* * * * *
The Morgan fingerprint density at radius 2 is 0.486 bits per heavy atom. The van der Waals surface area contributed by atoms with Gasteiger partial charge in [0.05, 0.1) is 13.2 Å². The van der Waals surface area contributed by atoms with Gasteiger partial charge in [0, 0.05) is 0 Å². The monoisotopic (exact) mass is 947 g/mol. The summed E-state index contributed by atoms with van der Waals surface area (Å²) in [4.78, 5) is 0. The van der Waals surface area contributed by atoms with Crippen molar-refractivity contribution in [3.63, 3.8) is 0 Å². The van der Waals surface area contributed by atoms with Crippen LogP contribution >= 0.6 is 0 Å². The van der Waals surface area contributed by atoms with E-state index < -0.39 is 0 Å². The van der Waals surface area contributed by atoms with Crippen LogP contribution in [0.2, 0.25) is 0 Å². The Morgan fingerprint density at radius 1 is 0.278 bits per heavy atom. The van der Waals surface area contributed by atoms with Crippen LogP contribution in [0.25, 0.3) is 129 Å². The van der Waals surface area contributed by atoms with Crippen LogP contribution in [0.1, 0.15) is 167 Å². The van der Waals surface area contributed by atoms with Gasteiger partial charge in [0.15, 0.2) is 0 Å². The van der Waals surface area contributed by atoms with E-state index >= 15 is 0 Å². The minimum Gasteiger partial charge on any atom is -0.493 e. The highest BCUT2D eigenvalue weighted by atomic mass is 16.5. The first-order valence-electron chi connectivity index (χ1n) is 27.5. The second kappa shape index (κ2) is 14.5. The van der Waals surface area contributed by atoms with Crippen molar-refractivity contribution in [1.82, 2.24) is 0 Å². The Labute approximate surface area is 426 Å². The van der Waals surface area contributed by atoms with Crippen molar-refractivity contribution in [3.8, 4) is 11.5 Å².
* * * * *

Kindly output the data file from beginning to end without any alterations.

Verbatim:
The Morgan fingerprint density at radius 2 is 0.486 bits per heavy atom. The van der Waals surface area contributed by atoms with Gasteiger partial charge in [0.05, 0.1) is 13.2 Å². The van der Waals surface area contributed by atoms with Gasteiger partial charge in [0, 0.05) is 0 Å². The monoisotopic (exact) mass is 947 g/mol. The summed E-state index contributed by atoms with van der Waals surface area (Å²) in [4.78, 5) is 0. The van der Waals surface area contributed by atoms with Crippen molar-refractivity contribution in [3.63, 3.8) is 0 Å². The van der Waals surface area contributed by atoms with Crippen LogP contribution >= 0.6 is 0 Å². The van der Waals surface area contributed by atoms with E-state index < -0.39 is 0 Å². The van der Waals surface area contributed by atoms with Crippen LogP contribution in [0.2, 0.25) is 0 Å². The Morgan fingerprint density at radius 1 is 0.278 bits per heavy atom. The van der Waals surface area contributed by atoms with Crippen LogP contribution in [0.25, 0.3) is 129 Å². The van der Waals surface area contributed by atoms with Crippen LogP contribution in [0.1, 0.15) is 167 Å². The van der Waals surface area contributed by atoms with Gasteiger partial charge in [0.15, 0.2) is 0 Å². The van der Waals surface area contributed by atoms with E-state index >= 15 is 0 Å². The minimum Gasteiger partial charge on any atom is -0.493 e. The highest BCUT2D eigenvalue weighted by atomic mass is 16.5. The first-order valence-electron chi connectivity index (χ1n) is 27.5. The second kappa shape index (κ2) is 14.5. The van der Waals surface area contributed by atoms with Crippen molar-refractivity contribution in [1.82, 2.24) is 0 Å². The Labute approximate surface area is 426 Å². The van der Waals surface area contributed by atoms with Crippen molar-refractivity contribution in [3.8, 4) is 11.5 Å².